Ever wonder what Damn Yankees would have sounded like without Ted Nugent? Possibly, a little like Shaw Blades. In 1995, the Nuge returned to his solo career with Spirit of the Wild. Tommy Shaw and Jack Blades had already formed a successful songwriting partnership (with an Aerosmith hit under their belts) and so together they continued. Damn Yankees drummer Michael Cartellone joined them, but for the most part it’s expert Journey-man Steve Smith — one of the smoothest drummers in rock.
Expect acoustic rock and ballads with impeccable harmonies. Boring, you say? Not at all; not when you have a batch of songs this strong. Opener “My Hallucination” is a lament for the 1960s, with an electric guitar backing up Shaw and Blades’ perfect vocals. Those two guys can hit some notes. “I’ll Always Be With You” is more like campfire rock, a summetime gem and ode to innocent love. There are some sweet Def Leppard chords tucked in there. Third in line, the strong “Come to Be My Friend” gets a touch psychedelic but it’s the smoking acoustic soloing that will blow you away. Either that or the insanely good chorus harmonies.
“Don’t Talk to Me Anymore” is the first song you could call an outright ballad even though it’s a soft album. It’s lightly arranged with a less is more attitude. Then things get upbeat on “I Stumble In”, an outstanding memorable head-nodder. Journey fans will recognize their favourite drummer’s always fascinating tom tom work. Moving on to the album’s second true ballad, “Blue Continental”, a laid-back Southern vibe permeates. It’s logically followed by “Down that Highway”, upbeat but stripped to the basics. A couple acoustic guitars, two voices, some tambourine and accents (fiddle, keys) and you have a song!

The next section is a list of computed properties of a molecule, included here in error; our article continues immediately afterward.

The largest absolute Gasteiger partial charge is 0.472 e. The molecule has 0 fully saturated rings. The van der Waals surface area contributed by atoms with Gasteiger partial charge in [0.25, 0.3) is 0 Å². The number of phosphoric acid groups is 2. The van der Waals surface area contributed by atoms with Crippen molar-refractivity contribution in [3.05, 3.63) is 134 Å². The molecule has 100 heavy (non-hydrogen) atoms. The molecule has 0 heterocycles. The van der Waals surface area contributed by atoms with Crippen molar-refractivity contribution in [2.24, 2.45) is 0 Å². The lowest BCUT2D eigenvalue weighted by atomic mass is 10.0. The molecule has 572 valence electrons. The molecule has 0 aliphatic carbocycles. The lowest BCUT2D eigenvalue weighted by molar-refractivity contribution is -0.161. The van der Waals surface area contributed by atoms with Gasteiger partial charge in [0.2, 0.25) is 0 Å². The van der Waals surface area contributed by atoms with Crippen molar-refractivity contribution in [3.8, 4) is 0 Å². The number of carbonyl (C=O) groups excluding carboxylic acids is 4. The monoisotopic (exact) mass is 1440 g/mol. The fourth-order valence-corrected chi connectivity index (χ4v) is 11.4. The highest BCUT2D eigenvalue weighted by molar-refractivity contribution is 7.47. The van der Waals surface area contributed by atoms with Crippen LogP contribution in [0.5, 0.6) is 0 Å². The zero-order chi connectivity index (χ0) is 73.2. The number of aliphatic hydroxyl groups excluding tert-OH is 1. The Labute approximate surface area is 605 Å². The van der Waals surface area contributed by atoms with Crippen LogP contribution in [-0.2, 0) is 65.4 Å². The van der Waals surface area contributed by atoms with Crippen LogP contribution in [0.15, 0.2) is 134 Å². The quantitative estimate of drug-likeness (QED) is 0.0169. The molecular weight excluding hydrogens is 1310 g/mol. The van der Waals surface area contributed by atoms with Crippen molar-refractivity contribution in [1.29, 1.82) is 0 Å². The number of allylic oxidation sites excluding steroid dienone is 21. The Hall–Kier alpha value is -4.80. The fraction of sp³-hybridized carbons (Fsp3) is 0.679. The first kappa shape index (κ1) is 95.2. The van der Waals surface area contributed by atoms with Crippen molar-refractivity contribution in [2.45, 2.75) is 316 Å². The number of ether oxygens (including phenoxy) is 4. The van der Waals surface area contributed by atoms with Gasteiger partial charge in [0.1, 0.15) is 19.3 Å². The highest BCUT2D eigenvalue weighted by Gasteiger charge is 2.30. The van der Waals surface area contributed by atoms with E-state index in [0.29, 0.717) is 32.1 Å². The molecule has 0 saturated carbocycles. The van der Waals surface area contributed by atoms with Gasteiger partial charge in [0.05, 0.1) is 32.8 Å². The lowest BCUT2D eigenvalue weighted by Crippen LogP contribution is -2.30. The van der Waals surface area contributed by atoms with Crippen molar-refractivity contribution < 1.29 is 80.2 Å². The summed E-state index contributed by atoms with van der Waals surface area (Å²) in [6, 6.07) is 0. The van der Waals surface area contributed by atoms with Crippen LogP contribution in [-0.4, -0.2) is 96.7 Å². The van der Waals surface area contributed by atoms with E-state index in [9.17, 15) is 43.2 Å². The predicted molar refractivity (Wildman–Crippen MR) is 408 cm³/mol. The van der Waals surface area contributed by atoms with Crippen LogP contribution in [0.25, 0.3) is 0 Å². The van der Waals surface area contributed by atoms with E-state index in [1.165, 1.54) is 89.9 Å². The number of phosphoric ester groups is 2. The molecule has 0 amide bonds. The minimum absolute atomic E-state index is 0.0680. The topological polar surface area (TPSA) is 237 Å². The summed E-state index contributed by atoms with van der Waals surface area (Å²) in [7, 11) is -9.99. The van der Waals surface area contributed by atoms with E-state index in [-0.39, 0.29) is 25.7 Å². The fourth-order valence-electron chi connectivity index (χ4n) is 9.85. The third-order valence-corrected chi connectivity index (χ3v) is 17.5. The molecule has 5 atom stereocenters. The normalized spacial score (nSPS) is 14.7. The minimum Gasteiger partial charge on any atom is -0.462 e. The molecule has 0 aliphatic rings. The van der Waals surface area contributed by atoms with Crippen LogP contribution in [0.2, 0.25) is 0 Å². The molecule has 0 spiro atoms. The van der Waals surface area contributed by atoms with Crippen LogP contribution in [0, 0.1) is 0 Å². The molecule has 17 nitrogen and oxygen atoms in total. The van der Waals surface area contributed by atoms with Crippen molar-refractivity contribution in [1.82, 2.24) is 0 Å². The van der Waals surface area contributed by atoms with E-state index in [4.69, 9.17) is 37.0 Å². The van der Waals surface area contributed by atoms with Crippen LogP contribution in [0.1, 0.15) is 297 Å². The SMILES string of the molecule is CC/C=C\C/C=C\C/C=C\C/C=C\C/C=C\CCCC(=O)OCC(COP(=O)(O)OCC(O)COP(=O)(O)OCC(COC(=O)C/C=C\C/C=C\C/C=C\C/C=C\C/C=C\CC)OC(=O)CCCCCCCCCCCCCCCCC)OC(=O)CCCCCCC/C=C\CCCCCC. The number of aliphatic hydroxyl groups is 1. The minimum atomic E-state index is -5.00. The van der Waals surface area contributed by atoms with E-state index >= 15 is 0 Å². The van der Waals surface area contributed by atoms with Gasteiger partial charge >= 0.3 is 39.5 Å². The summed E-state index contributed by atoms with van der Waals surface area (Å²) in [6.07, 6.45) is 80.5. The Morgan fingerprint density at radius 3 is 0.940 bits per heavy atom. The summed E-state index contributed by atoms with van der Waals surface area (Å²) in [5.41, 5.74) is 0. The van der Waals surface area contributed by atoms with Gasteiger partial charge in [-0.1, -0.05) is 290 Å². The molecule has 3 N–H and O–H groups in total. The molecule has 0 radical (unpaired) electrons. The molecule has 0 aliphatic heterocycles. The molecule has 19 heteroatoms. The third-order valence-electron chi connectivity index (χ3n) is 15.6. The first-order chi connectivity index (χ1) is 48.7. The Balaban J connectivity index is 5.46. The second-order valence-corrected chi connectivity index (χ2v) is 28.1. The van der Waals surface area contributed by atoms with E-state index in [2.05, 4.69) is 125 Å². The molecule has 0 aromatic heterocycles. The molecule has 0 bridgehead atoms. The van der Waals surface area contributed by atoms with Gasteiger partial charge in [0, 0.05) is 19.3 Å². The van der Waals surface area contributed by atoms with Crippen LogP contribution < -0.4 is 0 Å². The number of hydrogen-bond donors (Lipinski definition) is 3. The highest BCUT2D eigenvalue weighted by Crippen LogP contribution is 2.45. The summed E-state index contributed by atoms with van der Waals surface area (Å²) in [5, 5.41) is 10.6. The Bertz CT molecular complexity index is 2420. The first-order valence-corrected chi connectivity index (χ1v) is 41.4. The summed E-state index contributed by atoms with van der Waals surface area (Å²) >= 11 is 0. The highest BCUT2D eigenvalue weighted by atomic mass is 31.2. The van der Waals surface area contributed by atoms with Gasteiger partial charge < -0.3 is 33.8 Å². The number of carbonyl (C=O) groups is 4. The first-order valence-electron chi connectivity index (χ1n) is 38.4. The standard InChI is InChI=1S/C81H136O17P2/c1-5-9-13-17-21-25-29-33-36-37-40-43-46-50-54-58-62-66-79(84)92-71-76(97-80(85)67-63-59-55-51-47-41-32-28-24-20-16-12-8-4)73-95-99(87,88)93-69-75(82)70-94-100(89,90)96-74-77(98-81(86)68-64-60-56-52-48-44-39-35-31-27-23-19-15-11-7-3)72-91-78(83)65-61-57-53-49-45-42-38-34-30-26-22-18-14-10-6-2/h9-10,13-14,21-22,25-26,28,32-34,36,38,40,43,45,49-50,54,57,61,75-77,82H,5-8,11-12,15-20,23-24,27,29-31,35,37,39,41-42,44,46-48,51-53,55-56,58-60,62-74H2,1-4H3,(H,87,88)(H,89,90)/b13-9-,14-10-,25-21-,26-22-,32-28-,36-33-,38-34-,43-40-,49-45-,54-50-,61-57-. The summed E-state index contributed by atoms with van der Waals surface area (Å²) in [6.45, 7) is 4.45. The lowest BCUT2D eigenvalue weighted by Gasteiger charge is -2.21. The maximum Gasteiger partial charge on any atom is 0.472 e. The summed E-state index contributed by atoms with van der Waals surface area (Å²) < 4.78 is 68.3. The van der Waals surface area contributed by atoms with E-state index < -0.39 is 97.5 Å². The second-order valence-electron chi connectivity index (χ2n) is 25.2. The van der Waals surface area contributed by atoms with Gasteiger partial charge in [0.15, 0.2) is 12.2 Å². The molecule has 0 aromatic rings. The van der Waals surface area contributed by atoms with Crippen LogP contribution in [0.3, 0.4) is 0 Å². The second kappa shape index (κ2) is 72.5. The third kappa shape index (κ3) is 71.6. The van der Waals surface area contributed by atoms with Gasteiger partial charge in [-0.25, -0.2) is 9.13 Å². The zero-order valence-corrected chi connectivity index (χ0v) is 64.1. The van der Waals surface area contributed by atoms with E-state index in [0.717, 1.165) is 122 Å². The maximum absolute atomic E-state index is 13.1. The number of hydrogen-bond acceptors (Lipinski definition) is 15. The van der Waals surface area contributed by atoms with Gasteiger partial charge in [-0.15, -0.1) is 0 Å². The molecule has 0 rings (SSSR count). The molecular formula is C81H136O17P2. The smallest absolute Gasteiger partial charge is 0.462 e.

The electric guitar comes out for “How You Gonna Get Used to This”, one of the less remarkable songs compared to the catchier acoustic tunes. The mandolin makes an appearance on “The Night Goes On”, another quiet but excellent ballad. “I Can’t Live Without You” draws things to an end, but is also unremarkable. Among diamonds, it fails to shine bright enough. Fortunately, the ending it was preceding is a short track simply called “The End”, which reprises themes from prior songs, tying up the album with a nice bow.
This album produced no commercial singles, but there were two extra tracks, exclusive to the Japanese CD. “How Does It Feel” brings back the electric guitar, but it’s more interesting than the other electric songs on the album. It could be a grower. “Straight Down the Line” is the gem. It’s the fastest song of the whole bunch, upbeat but light, and a blast in the car. Tommy’s intricate little lightning fast guitar hook is a tasty delight. Tracks like this are why collectors really seek out Japanese imports. They are their own rewards.
Any version of the debut Shaw Blades is going to be thoroughly enjoyed. Get one.